Wednesday 21 November 2018

Four inclusive and supportive kids books

Kids inclusive reads

Through no fault of their own, many kids books miss out on the opportunity to be inclusive.  Many writers draw on their own experiences when writing and creating stories, so it's maybe not a surprise.  But I've found a few books that show inclusion in their stories and support kids in being themselves.

I’ve loved reading books with autistic characters and even more so, books with autistic kids characters too. I’m looking forward to reading Chris Bonnello’s book Guerrillas. But I can’t share these with my kids yet. Especially as our younger kids are five and seven, and the seven year old has many communication challenges. However for this audience (my kids) these books are all perfect.

Elephants in my custard

Elephants in my Custard by Samuel Langley-Swain

Some kids, like mine, find it difficult to share their problems, even with family members who they can trust. Even though I tell my kids they can always talk to me, the smallest of problems can seem overwhelming for them. Our clinical psychologist once said that if my son had a worry and I dismissed it he then had two worries - his original one and the fact that no one cared. Dealing with our worries can be a big thing for many kids.

Elephants in my Custard uses an imaginative twist on the metaphor of ‘Elephant in the room’ to convey worries our kids may be holding back from sharing and more importantly that we want to listen to them.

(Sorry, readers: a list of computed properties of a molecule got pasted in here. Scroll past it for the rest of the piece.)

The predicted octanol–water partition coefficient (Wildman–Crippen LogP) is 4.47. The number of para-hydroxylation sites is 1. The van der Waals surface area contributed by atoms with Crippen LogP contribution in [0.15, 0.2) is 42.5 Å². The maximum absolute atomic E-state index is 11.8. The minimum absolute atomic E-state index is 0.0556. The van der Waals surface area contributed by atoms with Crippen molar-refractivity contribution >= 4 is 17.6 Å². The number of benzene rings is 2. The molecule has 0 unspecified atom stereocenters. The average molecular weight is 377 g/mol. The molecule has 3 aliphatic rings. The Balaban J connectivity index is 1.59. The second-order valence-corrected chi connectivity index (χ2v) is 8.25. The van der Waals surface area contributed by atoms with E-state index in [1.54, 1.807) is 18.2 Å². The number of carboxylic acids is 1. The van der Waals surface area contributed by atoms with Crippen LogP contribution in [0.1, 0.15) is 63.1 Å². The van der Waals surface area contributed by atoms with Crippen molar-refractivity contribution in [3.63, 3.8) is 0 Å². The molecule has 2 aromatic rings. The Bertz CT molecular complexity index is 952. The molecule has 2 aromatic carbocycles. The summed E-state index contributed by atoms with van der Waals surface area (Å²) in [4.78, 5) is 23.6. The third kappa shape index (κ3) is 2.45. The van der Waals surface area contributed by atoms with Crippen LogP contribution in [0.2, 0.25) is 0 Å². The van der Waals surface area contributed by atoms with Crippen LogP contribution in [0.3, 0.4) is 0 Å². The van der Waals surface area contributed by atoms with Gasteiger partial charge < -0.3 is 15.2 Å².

The Forgotten Forest

The Forgotten Forest by Victoria Richards

The Forgotten Forest is a personalised story book where your child’s character solves clues to help bring a Forest back to life. Across the colourful pages, the story is personalised with your child's likeness, name, birthday and other details to make them the key part of the story.

When you order the book you can choose from a range of options to ensure your child can see themselves as the hero in the story, including skin tones, eye colours, hair styles and colours. There is the option to add hearing aid, ear defenders, glasses or a wheelchair and they also offer a range of pronouns to choose from. It gives a greater chance for a child to see themselves in the story and this is lovely.

Overall, Anthony loved his version of the story, excited as every detail of his became apparent. Some kids may need to be prepared for this idea by letting them know it's a special book with them in it, and others will simply love the surprise.  As always, go with what works for you.

The Christmas Next Door

The Christmas Next Door by T.A Creaser & Samuel Langley-Swain

This story follows Grandad as he comes to the rescue during his Christmas visit.  From supporting autistic Lily through her school nativity to helping everyone laugh at the disaster of a cremated turkey, Grandad helps the family in The Christmas Next Door remember what's really important, emphasising love and togetherness.

In the story, Grandma is not with the family this year.  This provides an additional support in building up the idea of loss in a very sensitive way.  As a family who have had recent bereavements, we know how important it is that death is part of an understanding of life and not a subject to be shied away from when talking to kids.   The book also naturally promotes inclusion and diversity through it's lovely illustrations from showing a child who just happens to be a in a wheelchair to different generations and family groups. We loved it.

The Thing

The Thing by Rachel Jackson